This is the story of a bizarre state law that mocks the notion of "public information."
It's about taxes. We need them. We hate them. We debate them. But often this debate is light on facts and heavy on spin and propaganda.
One perennial question is how Wisconsin business taxes compare with those in other states. Some say Wisconsin's overall business-tax burden is lighter. Others complain that Wisconsin is a high-tax state in general and a high-business-tax state in particular.
I was looking for data to shed light on the controversy. I work for the Institute for Wisconsin's Future, a Milwaukee-based nonprofit devoted to research and public education.
In Wisconsin, unlike most states, company-specific corporate income tax data is publicly available. You can learn what Company X paid in state income tax in a given year. Requests are made on the Department of Revenue's form P-100, formally known as, "Application to ascertain Wisconsin net income tax reported as paid or payable."
Form P-100 doesn't give access to a tax return itself, nor to any information from the return except the bottom line: "Net income tax reported as paid or payable."
There are some hurdles: The name and address on form P-100 must exactly match those on the return; there is a $4 fee; a reason must be given; the form must be notarized; and the target of the inquiry is told who obtained this information and why.
The biggest obstacle, though, was the requirement that I "affirm and declare that I understand the provisions of Section 71.78(2) of the statutes relating to the divulgement, publication, or dissemination of information obtained."
This sent me to the statute books, and to a big surprise. We have a public right to the information. But "no person may divulge or circulate" the information obtained.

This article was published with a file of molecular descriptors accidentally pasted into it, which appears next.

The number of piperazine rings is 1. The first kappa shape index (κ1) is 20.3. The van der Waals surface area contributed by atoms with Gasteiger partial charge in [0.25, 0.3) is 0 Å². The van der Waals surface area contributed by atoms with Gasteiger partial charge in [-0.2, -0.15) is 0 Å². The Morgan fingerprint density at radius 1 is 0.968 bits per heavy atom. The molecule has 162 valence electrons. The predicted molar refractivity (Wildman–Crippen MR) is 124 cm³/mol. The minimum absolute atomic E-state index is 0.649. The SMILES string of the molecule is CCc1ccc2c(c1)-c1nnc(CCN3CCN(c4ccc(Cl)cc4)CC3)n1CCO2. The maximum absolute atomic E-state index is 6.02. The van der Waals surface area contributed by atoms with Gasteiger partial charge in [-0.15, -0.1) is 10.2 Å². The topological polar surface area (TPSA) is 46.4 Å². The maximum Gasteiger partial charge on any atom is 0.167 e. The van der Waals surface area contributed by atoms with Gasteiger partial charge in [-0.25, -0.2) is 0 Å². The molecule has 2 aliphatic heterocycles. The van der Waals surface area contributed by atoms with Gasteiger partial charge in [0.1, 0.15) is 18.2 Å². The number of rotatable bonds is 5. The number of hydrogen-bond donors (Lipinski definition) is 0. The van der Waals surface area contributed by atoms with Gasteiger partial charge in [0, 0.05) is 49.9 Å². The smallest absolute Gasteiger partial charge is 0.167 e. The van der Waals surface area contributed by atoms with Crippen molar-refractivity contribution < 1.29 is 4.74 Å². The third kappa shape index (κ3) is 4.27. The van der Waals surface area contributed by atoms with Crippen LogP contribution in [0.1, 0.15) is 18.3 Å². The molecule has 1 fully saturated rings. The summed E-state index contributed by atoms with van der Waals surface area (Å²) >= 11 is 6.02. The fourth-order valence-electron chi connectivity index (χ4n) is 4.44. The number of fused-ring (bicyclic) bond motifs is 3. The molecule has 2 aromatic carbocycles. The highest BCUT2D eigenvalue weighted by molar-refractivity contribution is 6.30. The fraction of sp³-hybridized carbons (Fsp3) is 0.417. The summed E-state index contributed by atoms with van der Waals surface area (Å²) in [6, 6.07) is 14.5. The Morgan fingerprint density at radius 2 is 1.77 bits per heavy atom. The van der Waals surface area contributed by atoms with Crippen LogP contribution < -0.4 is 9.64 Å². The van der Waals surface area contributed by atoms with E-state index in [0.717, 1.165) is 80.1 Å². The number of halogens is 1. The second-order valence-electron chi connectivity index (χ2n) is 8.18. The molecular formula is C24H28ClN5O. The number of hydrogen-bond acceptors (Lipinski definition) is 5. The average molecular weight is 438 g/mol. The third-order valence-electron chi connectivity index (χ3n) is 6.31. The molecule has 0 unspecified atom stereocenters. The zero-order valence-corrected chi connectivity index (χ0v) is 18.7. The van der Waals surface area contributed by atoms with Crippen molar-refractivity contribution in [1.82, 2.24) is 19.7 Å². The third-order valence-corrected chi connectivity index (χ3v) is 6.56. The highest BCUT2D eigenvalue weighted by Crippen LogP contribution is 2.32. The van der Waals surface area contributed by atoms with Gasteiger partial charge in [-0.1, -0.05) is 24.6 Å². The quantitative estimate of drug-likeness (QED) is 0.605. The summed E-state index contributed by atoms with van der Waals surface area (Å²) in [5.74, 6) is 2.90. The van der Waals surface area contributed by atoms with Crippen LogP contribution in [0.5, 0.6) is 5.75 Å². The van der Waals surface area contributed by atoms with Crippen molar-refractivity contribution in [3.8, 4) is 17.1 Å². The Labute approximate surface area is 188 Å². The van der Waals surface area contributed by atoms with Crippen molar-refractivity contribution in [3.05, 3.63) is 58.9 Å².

There are two exceptions. First: "This subsection does not prohibit publication by any newspaper of information lawfully derived from such returns." Second: Neither does it prohibit "any public speaker from referring to such information in any address."
After making hundreds of P-100 requests and paying thousands of dollars in fees, I was armed with loads of data, some very relevant to the public debate.
For example, a few years ago, state media disclosed the "Nevada loophole" used by banks to shelter Wisconsin profits in Nevada subsidiaries, avoiding state income tax. The state eventually settled with scores of banks, but kept settlement details secret. Using P-100, I had details of settlements.
But how to get the information out? Not being a newspaper, I couldn't publish it. And I couldn't impart it orally to colleagues or reporters or legislators in a meeting or a phone call, because those aren't "public addresses."
And so, on Dec. 4, 2006, I gave three public addresses, in various cities. The press was invited to each.
At these events, I provided printed lists of companies with blanks next to them. During the oral presentation, I went through the lists, reading the tax numbers aloud, giving the audience time to write each dollar figure by each company's name.
Then I relied on newspapers to print the numbers. What they chose to print would be in the public domain, repeatable and publishable.
Thanks to the newspapers, I can now write, for example, that Johnson Controls Inc., the state's largest company, paid no corporate income tax in 2003. I can write that 60% of the companies represented on the board of directors of Wisconsin Manufacturers & Commerce-which leads the fight against what it calls "excessive corporate taxation"-also paid no corporate income tax.
But what a bizarre dance to endure. What a cumbersome law that requires, as a matter of law, that to get information to legislators, taxpayers and voters, you must give a public speech and hope some newspaper prints what you say.
Taxes are the investments that keep our public infrastructures healthy. We need informed, intelligent discussion of tax policy. We need to rewrite this silly law to strengthen the public's right to know.
Your Right to Know is produced by the Wisconsin Freedom of Information Council, devoted to protecting public access to meetings and records. Jack Norman is research director at the Institute for Wisconsin's Future, www.wisconsinsfuture.org